"zip": { "required": true, "type": "numeric", "size": 5 }
}
}
}
);
// validationResult.getAllErrorsAsJson()
{
"address.state": ["The 'state' field is required"]
}
constraints can be used as many levels deep as you need to go.
owner = {
"firstName": { "required": true, "type": "string" },
"lastName": { "required": true, "type": "string" },
"address": {
"required": true,
"type": "struct",
"constraints": {
"streetOne": { "required": true, "type": "string" },
"streetTwo": { "required": false, "type": "string" },
"city": { "required": true, "type": "string" },
"state": { "required": true, "type": "string", "size": 2 },
"zip": { "required": true, "type": "numeric", "size": 5 }
}
}
}
constraints can also be combined with items to validate an array of structs.
invoiceItems = {
required : true,
type : "array",
arrayItem : {
type : "struct",
constraints : {
logDate : { required : true, type : "date" },
isBilled : { required: true, type : "boolean" },
notes : { required: true }
}
}
}
There is a shortcut notation available for constraints that uses a specialized field name to skip nesting the constraints.

The field under validation must be a value that is the same as the given date. The dates will be passed into the dateCompare() function in order to be converted and tested.
endDate : { required:true, type:"date", dateEquals: "01/01/2022" }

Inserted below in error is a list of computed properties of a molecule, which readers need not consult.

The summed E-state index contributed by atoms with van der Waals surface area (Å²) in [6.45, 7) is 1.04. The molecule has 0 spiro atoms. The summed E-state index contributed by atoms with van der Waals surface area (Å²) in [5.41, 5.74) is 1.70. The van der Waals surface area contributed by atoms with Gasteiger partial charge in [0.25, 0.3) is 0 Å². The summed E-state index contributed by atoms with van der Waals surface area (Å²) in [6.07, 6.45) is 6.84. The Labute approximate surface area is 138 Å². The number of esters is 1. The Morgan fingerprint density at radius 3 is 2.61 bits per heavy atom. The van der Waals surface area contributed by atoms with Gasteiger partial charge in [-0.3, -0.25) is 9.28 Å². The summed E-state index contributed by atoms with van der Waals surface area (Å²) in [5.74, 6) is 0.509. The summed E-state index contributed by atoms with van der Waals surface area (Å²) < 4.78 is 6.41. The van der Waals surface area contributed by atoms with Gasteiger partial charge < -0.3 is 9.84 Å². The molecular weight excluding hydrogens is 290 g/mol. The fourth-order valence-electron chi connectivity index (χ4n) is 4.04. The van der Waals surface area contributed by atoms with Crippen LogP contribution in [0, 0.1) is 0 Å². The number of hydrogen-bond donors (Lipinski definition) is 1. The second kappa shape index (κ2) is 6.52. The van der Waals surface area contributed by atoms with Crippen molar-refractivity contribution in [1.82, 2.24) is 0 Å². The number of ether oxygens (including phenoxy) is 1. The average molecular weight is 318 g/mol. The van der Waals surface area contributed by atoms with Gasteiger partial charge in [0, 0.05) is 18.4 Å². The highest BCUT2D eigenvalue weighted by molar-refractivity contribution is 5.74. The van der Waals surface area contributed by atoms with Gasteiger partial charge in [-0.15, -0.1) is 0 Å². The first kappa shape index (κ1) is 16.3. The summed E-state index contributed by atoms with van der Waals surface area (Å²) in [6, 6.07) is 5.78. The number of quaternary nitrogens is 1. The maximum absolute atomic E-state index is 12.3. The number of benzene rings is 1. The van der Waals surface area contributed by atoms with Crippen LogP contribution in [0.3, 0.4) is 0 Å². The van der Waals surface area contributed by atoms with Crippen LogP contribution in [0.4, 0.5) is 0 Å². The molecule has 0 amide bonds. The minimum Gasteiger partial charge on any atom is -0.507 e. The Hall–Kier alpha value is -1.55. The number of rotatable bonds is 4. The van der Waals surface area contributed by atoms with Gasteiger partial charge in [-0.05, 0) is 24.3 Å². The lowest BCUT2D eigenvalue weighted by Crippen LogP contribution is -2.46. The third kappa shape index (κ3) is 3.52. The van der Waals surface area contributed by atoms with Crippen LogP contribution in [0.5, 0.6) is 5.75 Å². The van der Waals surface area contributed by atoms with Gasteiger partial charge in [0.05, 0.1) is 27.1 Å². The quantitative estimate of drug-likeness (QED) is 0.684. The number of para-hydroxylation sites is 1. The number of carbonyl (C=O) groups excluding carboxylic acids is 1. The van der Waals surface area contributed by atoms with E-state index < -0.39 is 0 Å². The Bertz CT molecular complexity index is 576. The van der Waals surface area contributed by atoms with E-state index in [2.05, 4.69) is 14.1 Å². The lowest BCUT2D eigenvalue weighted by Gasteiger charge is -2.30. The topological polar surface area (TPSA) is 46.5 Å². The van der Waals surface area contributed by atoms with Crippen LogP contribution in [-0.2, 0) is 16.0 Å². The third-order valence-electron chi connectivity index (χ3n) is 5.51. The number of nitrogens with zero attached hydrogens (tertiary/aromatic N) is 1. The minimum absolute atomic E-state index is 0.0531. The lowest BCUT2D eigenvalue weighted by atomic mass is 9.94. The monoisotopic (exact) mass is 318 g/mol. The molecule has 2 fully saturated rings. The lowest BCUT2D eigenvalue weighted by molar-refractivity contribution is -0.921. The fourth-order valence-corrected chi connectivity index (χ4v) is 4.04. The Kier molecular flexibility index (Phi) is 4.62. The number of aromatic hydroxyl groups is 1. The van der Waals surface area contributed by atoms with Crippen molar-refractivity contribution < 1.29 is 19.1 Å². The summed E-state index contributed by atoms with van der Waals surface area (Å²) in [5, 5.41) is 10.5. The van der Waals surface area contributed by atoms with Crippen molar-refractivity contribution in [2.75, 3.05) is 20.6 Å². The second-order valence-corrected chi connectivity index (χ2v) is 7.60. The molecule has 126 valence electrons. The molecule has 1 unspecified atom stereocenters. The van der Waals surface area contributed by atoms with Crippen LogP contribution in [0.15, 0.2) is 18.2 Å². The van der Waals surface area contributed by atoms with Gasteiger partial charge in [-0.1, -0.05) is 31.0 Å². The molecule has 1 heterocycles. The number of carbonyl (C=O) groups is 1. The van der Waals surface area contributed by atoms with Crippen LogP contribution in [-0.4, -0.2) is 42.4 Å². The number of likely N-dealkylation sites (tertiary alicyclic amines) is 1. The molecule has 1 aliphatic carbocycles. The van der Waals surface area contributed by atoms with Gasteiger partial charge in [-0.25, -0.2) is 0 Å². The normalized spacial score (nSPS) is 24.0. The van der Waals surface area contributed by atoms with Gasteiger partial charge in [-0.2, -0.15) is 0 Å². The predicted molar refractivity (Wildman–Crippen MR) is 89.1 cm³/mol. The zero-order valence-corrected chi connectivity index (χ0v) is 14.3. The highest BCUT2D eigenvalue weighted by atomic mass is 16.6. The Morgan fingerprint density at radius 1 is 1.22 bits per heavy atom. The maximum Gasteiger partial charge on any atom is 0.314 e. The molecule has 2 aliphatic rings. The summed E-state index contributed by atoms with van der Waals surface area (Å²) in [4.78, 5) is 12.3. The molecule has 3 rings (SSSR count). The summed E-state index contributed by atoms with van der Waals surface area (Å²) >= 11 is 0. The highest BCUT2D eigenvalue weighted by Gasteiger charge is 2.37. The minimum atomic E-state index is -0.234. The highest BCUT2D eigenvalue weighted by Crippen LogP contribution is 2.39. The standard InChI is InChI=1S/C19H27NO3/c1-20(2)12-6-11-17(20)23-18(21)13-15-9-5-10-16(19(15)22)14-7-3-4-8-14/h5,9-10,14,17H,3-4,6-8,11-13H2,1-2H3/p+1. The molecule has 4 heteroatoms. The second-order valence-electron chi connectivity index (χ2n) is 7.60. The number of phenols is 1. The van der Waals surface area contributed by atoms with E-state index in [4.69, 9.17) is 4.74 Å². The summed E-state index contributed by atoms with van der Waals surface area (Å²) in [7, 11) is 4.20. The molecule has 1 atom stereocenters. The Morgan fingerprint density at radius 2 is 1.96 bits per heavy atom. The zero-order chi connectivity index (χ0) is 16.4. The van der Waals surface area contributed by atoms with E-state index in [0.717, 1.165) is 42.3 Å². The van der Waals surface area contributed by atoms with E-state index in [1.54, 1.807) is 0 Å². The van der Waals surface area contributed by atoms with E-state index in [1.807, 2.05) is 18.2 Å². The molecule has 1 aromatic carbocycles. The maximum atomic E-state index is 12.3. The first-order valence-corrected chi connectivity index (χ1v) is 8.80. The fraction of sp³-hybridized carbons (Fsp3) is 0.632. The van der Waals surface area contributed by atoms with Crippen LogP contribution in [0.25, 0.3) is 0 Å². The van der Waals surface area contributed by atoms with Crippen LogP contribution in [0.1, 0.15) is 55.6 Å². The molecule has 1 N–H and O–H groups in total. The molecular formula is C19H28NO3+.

Instead of passing a date, you may specify another field to compare against the date as well:
startDate : { required:true, type:"date", dateEquals: "createdDate" }

The field must pass certain discrete math operations using the format: operator:value
  • gt - Greater than the value
  • gte - Greater than or equal to the value
  • lt - Less than the value
  • lte - Less than or equal to the value
  • eq - Equal to the value
  • neq - Not equal to the value
myField = { discrete = "gt:4" }
myField = { discrete = "eq:luis" }
myField = { discrete = "lte:1" }

The field is not required but if it exists it cannot be empty.
myField = { empty = false }
This is needed since required validators allow empty strings when false while type validators ignore empty values as valid. This means we can have a situation as follows:
{
"startDate": {
"required": false,
"type": "date"
}
}
With these validation rules passing in startDate = "" would pass the validation! The empty validator helps us ensure that the value passed in is not empty (and, in this case, a date).